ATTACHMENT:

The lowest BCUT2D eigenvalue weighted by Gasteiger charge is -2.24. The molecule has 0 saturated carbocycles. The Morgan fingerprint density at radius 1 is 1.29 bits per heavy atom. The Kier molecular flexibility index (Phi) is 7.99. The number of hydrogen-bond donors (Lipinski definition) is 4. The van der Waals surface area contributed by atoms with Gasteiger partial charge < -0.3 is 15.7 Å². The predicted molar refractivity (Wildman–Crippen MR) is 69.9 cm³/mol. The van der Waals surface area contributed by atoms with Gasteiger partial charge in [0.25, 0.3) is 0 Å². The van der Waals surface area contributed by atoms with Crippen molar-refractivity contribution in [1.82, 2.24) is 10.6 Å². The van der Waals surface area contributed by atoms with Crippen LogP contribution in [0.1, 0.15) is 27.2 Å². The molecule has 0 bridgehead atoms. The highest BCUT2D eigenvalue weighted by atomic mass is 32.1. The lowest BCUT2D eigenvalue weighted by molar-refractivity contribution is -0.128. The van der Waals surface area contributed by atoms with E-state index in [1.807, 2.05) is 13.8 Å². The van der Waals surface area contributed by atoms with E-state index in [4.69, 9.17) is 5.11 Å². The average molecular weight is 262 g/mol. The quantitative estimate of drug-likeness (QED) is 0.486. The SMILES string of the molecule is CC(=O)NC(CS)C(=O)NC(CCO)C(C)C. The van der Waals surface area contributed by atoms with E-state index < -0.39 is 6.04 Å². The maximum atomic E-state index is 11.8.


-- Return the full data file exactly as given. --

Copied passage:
The lowest BCUT2D eigenvalue weighted by Gasteiger charge is -2.24. The molecule has 0 saturated carbocycles. The Morgan fingerprint density at radius 1 is 1.29 bits per heavy atom. The Kier molecular flexibility index (Phi) is 7.99. The number of hydrogen-bond donors (Lipinski definition) is 4. The van der Waals surface area contributed by atoms with Gasteiger partial charge < -0.3 is 15.7 Å². The predicted molar refractivity (Wildman–Crippen MR) is 69.9 cm³/mol. The van der Waals surface area contributed by atoms with Gasteiger partial charge in [0.25, 0.3) is 0 Å². The van der Waals surface area contributed by atoms with Crippen molar-refractivity contribution in [1.82, 2.24) is 10.6 Å². The van der Waals surface area contributed by atoms with Crippen LogP contribution in [0.1, 0.15) is 27.2 Å². The molecule has 0 bridgehead atoms. The highest BCUT2D eigenvalue weighted by atomic mass is 32.1. The lowest BCUT2D eigenvalue weighted by molar-refractivity contribution is -0.128. The van der Waals surface area contributed by atoms with E-state index in [1.807, 2.05) is 13.8 Å². The van der Waals surface area contributed by atoms with E-state index in [4.69, 9.17) is 5.11 Å². The average molecular weight is 262 g/mol. The quantitative estimate of drug-likeness (QED) is 0.486. The SMILES string of the molecule is CC(=O)NC(CS)C(=O)NC(CCO)C(C)C. The van der Waals surface area contributed by atoms with E-state index < -0.39 is 6.04 Å². The maximum atomic E-state index is 11.8.